The Charleston Dance Yesterday and Today
Charleston dancing is a form of dance and social interaction that has a long history over the generations since the First World War, but which is still vibrantly alive today. Long ago, the Charleston was a controversial dance form that was associated with American speakeasies and “loose” women. The “flappers” of the American 1920s, and their international imitators, were named for the flapping of their arms while performing the dance, as well as the rather avian strut they adopted. Today, the Charleston dance is a fun way to spend some time, meet new faces, and unwind after the work week – things that the high quality instruction at the Swing Zing Dance School will help you do.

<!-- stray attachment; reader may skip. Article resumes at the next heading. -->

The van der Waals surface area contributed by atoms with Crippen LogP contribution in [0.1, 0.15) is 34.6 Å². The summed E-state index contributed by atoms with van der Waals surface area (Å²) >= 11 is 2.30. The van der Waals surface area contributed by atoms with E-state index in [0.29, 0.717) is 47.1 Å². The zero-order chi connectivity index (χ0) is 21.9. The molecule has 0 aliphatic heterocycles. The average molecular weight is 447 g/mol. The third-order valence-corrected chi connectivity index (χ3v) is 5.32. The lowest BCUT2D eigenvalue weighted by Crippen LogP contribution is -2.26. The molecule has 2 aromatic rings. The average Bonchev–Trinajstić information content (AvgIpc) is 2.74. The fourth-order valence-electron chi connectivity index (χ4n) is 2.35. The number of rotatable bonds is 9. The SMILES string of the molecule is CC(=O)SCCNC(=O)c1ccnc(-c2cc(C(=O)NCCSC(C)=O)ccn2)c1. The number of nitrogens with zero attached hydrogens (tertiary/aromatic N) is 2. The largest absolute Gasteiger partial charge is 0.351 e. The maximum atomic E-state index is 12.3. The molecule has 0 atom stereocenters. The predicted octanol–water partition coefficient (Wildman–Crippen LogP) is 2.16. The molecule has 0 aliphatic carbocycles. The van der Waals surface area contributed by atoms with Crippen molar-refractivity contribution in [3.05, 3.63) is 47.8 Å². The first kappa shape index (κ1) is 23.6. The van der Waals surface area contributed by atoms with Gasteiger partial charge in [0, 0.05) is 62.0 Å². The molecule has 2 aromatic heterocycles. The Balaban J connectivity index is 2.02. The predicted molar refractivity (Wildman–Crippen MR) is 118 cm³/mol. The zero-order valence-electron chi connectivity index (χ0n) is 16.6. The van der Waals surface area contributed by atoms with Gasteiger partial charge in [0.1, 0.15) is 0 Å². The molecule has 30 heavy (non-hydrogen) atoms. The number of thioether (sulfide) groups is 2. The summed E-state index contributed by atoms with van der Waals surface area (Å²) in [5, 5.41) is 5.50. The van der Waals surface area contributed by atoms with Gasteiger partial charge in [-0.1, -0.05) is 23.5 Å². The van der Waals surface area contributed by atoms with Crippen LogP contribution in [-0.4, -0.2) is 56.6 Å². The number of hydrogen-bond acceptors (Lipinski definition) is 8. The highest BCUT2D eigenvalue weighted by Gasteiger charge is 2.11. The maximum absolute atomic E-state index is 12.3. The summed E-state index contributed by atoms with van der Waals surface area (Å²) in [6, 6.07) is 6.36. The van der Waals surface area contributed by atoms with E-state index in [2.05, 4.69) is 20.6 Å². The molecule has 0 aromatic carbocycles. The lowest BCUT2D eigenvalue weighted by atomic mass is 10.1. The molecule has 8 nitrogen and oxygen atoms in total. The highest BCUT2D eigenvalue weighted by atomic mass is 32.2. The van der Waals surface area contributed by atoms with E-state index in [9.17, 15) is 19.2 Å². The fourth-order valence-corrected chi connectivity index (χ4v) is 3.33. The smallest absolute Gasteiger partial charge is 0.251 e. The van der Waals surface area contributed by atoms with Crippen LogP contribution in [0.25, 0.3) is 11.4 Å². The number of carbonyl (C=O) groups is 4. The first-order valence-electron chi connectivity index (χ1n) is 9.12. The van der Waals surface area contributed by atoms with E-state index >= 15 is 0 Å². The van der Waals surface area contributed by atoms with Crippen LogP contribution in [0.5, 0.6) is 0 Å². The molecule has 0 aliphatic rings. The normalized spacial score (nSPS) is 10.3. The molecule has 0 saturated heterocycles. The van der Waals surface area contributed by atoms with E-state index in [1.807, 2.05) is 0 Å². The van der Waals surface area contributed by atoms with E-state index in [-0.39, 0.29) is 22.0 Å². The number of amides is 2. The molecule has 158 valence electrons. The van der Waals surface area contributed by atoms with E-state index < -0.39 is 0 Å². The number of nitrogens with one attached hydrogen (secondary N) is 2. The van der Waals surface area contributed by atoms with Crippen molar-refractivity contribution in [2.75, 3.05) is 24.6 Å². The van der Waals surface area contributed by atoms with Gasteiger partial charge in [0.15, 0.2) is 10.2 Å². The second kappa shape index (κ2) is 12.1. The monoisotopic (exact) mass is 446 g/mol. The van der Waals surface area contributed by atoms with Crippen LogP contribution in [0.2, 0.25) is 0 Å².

For some time, the Charleston dance was followed by thousands with an almost frenzied zeal – perhaps because it was the first truly international dance “hit” since the introduction of the waltz many years before. The Charleston quickly spread to Europe and then remoter locations as the communication and transport technology of the day continued to improve.
The Charleston became so popular at one point during the 1920s that it became something of an oppression for many working people. For example, the staff at restaurants were usually only hired if they knew the dance, and were forced to perform it for the entertainment of the patrons if they wanted to keep their jobs. The dance had an almost addictive effect on its numerous enthusiasts. Fortunately, modern Charleston dancing is much more relaxed and centered on fun.